From Dog

Craniopharyngioma are a rare, usually benign, suprasellar germ cell cystic neoplasia of older dogs[1].

During embryogenesis, the anterior pituitary ascends from the pharynx via the cranio-pharyngeal ducts at the neck of Rathke's pouch. During development of the canine fetus, the duct narrows and eventually separates the vesicle of Rathke's pouch from the oral cavity. These cysts, which are lined with columnar ciliated epithelial cells and contain mucin, may undergo neoplastic changes in later life, involving the neurohypophysis, infundibulum and third ventricle.

In certain breeds such as the German Shepherd, craniopharyngiomas cause subnormal secretion of growth hormone, resulting in dwarfism.

These tumors in older dogs are often associated clinically with diabetes insipidus, hypothyroidism[2] and secondary thalamic Frohlich's adiposogenital syndrome[3].

Affected dogs often present with symptoms of weight loss, polyuria, polydipsia, episodic circling, seizures, sudden blindness and incoordination[4].

Clinical investigation usually reveals hyposthenuria, sinus bradycardia and increased concentration of protein in the cerebrospinal fluid.

Diagnosis is difficult as imaging with CT or MRI may not reveal a mass within the sella turcica, requiring hypophyseal biopsy or exploratory craniotomy.

Definitive diagnosis usually requires intraoperative or postmortem biopsy, verifying a location above the sella turcica and a histological presence of characteristic single or multiple cyst-like neoplasms. These tumour, often up to 3 cm in diameter, are usually arranged in solid sheets or separated into islands by thick bands of collagen. Squamous differentiation of tumour cells with keratin formation and a focus of osseous metaplasia are often found. Occasionally, tumour cells may be arranged in rosettes[5]. The cysts are lined by a single layer of cuboidal to low columnar epithelium and contained proteinaceous fluid with numerous cholesterol clefts.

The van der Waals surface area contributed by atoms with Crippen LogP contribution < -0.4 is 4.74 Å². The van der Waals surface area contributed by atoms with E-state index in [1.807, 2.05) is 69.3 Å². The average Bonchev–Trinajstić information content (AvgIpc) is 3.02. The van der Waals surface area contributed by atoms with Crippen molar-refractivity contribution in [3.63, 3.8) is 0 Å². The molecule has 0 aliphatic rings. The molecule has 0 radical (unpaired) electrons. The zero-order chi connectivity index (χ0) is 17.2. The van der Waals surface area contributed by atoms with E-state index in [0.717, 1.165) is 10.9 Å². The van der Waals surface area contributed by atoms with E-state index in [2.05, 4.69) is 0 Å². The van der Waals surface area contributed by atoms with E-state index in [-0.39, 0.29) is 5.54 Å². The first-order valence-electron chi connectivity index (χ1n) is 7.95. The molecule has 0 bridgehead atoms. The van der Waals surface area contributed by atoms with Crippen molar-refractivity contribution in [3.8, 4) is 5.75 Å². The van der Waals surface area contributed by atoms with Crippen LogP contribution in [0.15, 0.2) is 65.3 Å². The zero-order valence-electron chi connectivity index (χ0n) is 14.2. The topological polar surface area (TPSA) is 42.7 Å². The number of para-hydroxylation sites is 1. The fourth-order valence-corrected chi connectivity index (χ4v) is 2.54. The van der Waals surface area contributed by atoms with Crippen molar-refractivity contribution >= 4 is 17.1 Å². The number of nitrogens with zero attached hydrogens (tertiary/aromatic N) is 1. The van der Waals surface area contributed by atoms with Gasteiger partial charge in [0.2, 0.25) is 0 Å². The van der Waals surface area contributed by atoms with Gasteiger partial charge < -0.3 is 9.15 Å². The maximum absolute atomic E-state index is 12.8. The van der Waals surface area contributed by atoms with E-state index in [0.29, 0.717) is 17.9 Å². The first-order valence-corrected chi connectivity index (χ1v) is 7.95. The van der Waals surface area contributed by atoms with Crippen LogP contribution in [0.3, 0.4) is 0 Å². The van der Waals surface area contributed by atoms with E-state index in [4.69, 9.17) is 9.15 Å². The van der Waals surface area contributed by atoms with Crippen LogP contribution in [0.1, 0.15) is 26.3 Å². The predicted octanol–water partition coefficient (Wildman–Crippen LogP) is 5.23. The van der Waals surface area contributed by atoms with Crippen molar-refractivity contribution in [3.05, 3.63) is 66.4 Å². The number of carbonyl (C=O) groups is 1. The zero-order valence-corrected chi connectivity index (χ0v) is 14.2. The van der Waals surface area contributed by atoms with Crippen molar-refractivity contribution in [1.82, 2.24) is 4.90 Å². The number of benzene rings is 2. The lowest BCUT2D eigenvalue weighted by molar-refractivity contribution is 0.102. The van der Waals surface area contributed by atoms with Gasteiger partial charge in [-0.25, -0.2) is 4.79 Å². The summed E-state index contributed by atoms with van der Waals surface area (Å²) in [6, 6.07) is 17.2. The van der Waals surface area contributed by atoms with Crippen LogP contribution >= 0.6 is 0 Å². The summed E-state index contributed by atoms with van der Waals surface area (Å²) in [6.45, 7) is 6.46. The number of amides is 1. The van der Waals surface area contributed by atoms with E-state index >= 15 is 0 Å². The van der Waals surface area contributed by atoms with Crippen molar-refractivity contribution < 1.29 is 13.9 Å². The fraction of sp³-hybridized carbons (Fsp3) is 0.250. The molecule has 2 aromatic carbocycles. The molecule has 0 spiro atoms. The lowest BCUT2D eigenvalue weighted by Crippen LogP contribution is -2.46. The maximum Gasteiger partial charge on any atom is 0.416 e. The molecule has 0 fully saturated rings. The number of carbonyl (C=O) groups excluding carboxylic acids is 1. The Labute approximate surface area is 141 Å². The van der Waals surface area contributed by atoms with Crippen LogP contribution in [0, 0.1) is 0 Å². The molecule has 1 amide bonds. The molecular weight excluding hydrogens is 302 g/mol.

A differential diagnosis would include lymphoma, hyperadrenocorticism, hypothalamic-pituitary trauma[6], dorsally expanding cysts, inflammatory granuloma, lymphocytic hypophysitis[7], congenital malformations such as empty sella syndrome and neoplasms such as xanthogranuloma, infundibuloma, pituitary adenocarcinoma[8] and metastatic tumors such as metastatic mammary carcinoma, lymphoma[9], malignant melanoma and pancreatic carcinoma.

Treatment has not been reported with this disease, although hypophysectomy would empirically be effective, but would be associated with a poor prognosis due to .


  1. Valentine BA et al (1988) Suprasellar germ cell tumors in the dog: a report of five cases and review of the literature. Acta Neuropathol 76(1):94-100
  2. Neer TM & Reavis DU (1983) Craniopharyngioma and associated central diabetes insipidus and hypothyroidism in a dog. J Am Vet Med Assoc 182(5):519-520
  3. Saunders, LZ & Rickard, CG (1952) Craniopharyngioma in a dog with apparent adiposogenital syndrome and diabetes insipidus. Cornell Vet 42(4):490-495
  4. Eckersley GN et al (1991) A craniopharyngioma in a seven-year-old dog. J S Afr Vet Assoc 62(2):65-67
  5. Hawkins KL et al (1985) Craniopharyngioma in a dog. J Comp Pathol 95(3):469-474
  6. Foley C et al (2009) Hypothalamic-pituitary axis deficiency following traumatic brain injury in a dog. J Vet Emerg Crit Care (San Antonio) 19(3):269-274
  7. Meij BP et al (2012) Lymphocytic hypophysitis in a dog with diabetes insipidus. J Comp Pathol 147(4):503-507
  8. Goossens MM (1994) Diabetes insipidus in a dog with an αMSH-producing pituitary tumor. Vet Q 16(1):61
  9. Nielsen L et al (2008) Central diabetes insipidus associated with primary focal B cell lymphoma in a dog. Vet Rec 162(4):124-126